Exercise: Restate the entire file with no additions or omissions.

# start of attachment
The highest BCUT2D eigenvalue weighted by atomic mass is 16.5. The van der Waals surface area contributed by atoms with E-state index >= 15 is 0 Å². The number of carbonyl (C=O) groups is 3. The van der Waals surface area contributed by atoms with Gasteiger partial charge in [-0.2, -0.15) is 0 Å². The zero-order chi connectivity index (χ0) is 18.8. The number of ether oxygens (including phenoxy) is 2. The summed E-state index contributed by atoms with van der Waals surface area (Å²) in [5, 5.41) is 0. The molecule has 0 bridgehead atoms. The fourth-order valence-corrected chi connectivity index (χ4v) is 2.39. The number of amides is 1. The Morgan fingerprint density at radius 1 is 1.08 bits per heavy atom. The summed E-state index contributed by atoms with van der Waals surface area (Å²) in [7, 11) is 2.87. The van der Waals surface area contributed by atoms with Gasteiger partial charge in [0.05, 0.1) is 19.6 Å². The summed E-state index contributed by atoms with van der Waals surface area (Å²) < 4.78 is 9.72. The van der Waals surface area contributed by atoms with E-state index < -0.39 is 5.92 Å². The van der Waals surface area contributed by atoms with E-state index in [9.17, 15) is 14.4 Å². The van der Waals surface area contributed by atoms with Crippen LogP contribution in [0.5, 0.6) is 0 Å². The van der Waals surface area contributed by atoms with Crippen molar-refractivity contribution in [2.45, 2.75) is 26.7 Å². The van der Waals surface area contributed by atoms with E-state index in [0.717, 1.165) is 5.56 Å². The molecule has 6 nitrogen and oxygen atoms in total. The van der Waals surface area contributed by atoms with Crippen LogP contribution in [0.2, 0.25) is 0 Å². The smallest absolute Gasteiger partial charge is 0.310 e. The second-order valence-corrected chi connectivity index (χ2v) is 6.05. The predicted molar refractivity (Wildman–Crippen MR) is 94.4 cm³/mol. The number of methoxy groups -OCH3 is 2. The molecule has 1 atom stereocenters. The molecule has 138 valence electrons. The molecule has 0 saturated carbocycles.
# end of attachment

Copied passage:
The highest BCUT2D eigenvalue weighted by atomic mass is 16.5. The van der Waals surface area contributed by atoms with E-state index >= 15 is 0 Å². The number of carbonyl (C=O) groups is 3. The van der Waals surface area contributed by atoms with Gasteiger partial charge in [-0.2, -0.15) is 0 Å². The zero-order chi connectivity index (χ0) is 18.8. The number of ether oxygens (including phenoxy) is 2. The summed E-state index contributed by atoms with van der Waals surface area (Å²) in [5, 5.41) is 0. The molecule has 0 bridgehead atoms. The fourth-order valence-corrected chi connectivity index (χ4v) is 2.39. The number of amides is 1. The Morgan fingerprint density at radius 1 is 1.08 bits per heavy atom. The summed E-state index contributed by atoms with van der Waals surface area (Å²) in [7, 11) is 2.87. The van der Waals surface area contributed by atoms with Gasteiger partial charge in [0.05, 0.1) is 19.6 Å². The summed E-state index contributed by atoms with van der Waals surface area (Å²) < 4.78 is 9.72. The van der Waals surface area contributed by atoms with E-state index < -0.39 is 5.92 Å². The van der Waals surface area contributed by atoms with E-state index in [9.17, 15) is 14.4 Å². The van der Waals surface area contributed by atoms with Crippen LogP contribution in [0.5, 0.6) is 0 Å². The van der Waals surface area contributed by atoms with Crippen molar-refractivity contribution in [2.45, 2.75) is 26.7 Å². The van der Waals surface area contributed by atoms with E-state index in [0.717, 1.165) is 5.56 Å². The molecule has 6 nitrogen and oxygen atoms in total. The van der Waals surface area contributed by atoms with Crippen LogP contribution in [0.2, 0.25) is 0 Å². The smallest absolute Gasteiger partial charge is 0.310 e. The second-order valence-corrected chi connectivity index (χ2v) is 6.05. The predicted molar refractivity (Wildman–Crippen MR) is 94.4 cm³/mol. The number of methoxy groups -OCH3 is 2. The molecule has 1 atom stereocenters. The molecule has 138 valence electrons. The molecule has 0 saturated carbocycles.